The Untold story of Begum Hazrat Mahal

Begum Hazrat Mahal’s name was Muhammedi khanum, born in Faziabad, Awadh, India. She was sold by her parents, and became a courtesan by profession. 

She entered the royal harem as a khawasin after having been sold to Royal agents, where she was promoted to a pari, and was known as Mahak Pari. She became a Begum after being accepted as a royal concubine of the King of Awadh, the last Tajdaar-e-Awadh, Wajid Ali Shah; became his junior wife and the title ‘Hazrat Mahal’ was bestowed on her after the birth of their son, Birjis Qadr. 

In 1856, the British annexed Awadh, and Wajid Ali Shah was exiled to Calcutta. She was eventually to take charge of the affairs of the state of Awadh despite her divorce from the Nawab. 

Begum Hazrat Mahal (1820 – 7 April 1879), also known as the Begum of Awadh, was the second wife of Nawab of Awadh Wajid Ali Shah, and the regent of Awadh in 1857-1858. She is known for the leading role she had in the rebellion against the British East India Company during the Indian Rebellion of 1857. 

After her husband had been exiled to Calcutta and the Indian Rebellion broke out, she made her son, Prince Birjis Qadr, the Wali (ruler) of Awadh, with herself as regent during his minority. However, she was forced to abandon this role after a short reign. She finally found asylum in Nepal onto Hallaur, she died in 1879 Nepal. Her role in the rebellion has given her a heroine status.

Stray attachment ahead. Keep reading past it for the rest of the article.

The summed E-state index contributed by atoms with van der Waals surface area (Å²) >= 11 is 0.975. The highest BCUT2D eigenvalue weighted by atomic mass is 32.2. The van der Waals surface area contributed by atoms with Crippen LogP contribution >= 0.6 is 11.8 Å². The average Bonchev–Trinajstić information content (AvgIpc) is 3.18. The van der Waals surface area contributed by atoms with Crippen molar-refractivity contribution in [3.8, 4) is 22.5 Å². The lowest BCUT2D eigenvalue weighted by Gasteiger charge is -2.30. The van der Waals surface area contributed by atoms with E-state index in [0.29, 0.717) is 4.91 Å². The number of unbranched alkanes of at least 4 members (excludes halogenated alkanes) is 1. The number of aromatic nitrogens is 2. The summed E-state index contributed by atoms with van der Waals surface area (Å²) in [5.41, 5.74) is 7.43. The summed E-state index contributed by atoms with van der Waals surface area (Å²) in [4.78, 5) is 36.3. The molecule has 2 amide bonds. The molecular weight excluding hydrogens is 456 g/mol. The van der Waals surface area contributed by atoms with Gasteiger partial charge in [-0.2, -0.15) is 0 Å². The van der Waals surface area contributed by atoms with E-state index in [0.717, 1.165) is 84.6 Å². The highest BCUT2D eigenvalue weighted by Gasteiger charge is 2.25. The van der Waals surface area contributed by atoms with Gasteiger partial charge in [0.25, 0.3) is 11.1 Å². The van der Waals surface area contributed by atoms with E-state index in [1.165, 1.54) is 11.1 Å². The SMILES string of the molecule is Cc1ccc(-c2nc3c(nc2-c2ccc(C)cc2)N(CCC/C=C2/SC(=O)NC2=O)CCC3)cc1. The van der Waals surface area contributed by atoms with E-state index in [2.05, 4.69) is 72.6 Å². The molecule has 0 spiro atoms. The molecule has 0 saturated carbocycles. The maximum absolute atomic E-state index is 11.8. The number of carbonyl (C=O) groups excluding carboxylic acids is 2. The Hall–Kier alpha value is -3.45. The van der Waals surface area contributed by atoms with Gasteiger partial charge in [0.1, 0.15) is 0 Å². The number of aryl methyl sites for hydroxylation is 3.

Indian Rebellion of 1857 

During the Indian Rebellion of 1857, Begum Hazrat Mahal’s band of supporters rebelled against the forces of the British under the leadership of Raja Jalal Singh; they seized control of Lucknow, and she took power as the guardian of her minor son, Prince Birjis Qadr, whom she had declared as the ruler (Wali) of Awadh.[3] As regent, she automatically came to have a leadership role in the rebellion against the British. 

One of the principal complaints of Begum Hazrat Mahal was that the East India Company had casually demolished Temples and mosques just to make way for roads. In a proclamation issued during the final days of the revolt, she mocked the British claim to allow freedom of worship: 

To eat pigs and drink wine, to bite greased cartridges and to mix pig’s fat with sweetmeats, to destroy Hindu and Mussalman temples on the pretense of making roads, to build churches, to send clergymen into the streets to preach the Christian religion, to institute English schools, and pay people a monthly stipend for learning the English sciences, while the places of worship of Hindus and Mussalmans are to this day entirely neglected; with all this, how can people believe that religion will not be interfered with? 

Hazrat Mahal worked in association with Nana Saheb, but later joined the Maulavi of Faizabad in the attack on Shahjahanpur. 

When the forces under the command of the British re-captured Lucknow and most of Oudh, she was forced to retreat. 

Later life 

Ultimately, she had to retreat to Nepal, where she was initially refused asylum by the Rana prime minister Jang Bahadur, but was later allowed to stay. 

She died there in 1879 and was buried in a nameless grave in the grounds of Kathmandu’s Jama Masjid. 

After her death, on the occasion of the jubilee of Queen Victoria (1887), the British Government pardoned Birjis Qadr and he was allowed to return home.

Categories: Culture and History